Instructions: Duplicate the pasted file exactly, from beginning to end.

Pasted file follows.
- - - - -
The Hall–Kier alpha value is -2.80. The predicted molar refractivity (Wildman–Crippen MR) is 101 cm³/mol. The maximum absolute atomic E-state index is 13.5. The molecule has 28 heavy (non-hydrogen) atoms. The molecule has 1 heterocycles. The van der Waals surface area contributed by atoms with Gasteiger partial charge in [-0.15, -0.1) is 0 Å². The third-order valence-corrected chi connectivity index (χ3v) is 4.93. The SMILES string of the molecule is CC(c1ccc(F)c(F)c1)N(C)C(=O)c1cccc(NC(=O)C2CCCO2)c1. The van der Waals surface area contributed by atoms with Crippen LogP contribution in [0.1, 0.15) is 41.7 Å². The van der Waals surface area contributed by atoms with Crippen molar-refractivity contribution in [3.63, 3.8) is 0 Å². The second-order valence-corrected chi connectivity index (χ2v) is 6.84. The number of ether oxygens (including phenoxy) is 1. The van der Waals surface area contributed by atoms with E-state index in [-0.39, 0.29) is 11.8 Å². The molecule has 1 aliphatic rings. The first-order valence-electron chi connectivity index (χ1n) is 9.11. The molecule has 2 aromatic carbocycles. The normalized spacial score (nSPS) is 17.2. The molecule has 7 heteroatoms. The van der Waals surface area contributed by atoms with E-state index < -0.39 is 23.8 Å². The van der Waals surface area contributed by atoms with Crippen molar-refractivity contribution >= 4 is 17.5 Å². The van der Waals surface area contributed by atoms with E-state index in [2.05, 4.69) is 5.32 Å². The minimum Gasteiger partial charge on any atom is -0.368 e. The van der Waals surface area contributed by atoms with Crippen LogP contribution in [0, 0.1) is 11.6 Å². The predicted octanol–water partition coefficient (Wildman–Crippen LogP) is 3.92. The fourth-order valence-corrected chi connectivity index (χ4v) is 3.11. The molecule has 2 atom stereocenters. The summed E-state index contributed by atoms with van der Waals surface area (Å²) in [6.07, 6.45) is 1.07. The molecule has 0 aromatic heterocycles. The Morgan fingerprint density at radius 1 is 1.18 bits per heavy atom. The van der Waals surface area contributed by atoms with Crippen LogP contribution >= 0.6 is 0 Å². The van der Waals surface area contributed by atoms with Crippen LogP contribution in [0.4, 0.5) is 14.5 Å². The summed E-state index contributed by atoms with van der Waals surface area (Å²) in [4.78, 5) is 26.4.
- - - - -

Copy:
The Hall–Kier alpha value is -2.80. The predicted molar refractivity (Wildman–Crippen MR) is 101 cm³/mol. The maximum absolute atomic E-state index is 13.5. The molecule has 28 heavy (non-hydrogen) atoms. The molecule has 1 heterocycles. The van der Waals surface area contributed by atoms with Gasteiger partial charge in [-0.15, -0.1) is 0 Å². The third-order valence-corrected chi connectivity index (χ3v) is 4.93. The SMILES string of the molecule is CC(c1ccc(F)c(F)c1)N(C)C(=O)c1cccc(NC(=O)C2CCCO2)c1. The van der Waals surface area contributed by atoms with Crippen LogP contribution in [0.1, 0.15) is 41.7 Å². The van der Waals surface area contributed by atoms with Crippen molar-refractivity contribution in [3.63, 3.8) is 0 Å². The second-order valence-corrected chi connectivity index (χ2v) is 6.84. The number of ether oxygens (including phenoxy) is 1. The van der Waals surface area contributed by atoms with E-state index in [-0.39, 0.29) is 11.8 Å². The molecule has 1 aliphatic rings. The first-order valence-electron chi connectivity index (χ1n) is 9.11. The molecule has 2 aromatic carbocycles. The normalized spacial score (nSPS) is 17.2. The molecule has 7 heteroatoms. The van der Waals surface area contributed by atoms with E-state index < -0.39 is 23.8 Å². The van der Waals surface area contributed by atoms with Crippen molar-refractivity contribution >= 4 is 17.5 Å². The van der Waals surface area contributed by atoms with E-state index in [2.05, 4.69) is 5.32 Å². The minimum Gasteiger partial charge on any atom is -0.368 e. The van der Waals surface area contributed by atoms with Crippen LogP contribution in [0, 0.1) is 11.6 Å². The predicted octanol–water partition coefficient (Wildman–Crippen LogP) is 3.92. The fourth-order valence-corrected chi connectivity index (χ4v) is 3.11. The molecule has 2 atom stereocenters. The summed E-state index contributed by atoms with van der Waals surface area (Å²) in [6.07, 6.45) is 1.07. The molecule has 0 aromatic heterocycles. The Morgan fingerprint density at radius 1 is 1.18 bits per heavy atom. The van der Waals surface area contributed by atoms with Crippen LogP contribution >= 0.6 is 0 Å². The van der Waals surface area contributed by atoms with Crippen LogP contribution in [0.4, 0.5) is 14.5 Å². The summed E-state index contributed by atoms with van der Waals surface area (Å²) in [4.78, 5) is 26.4.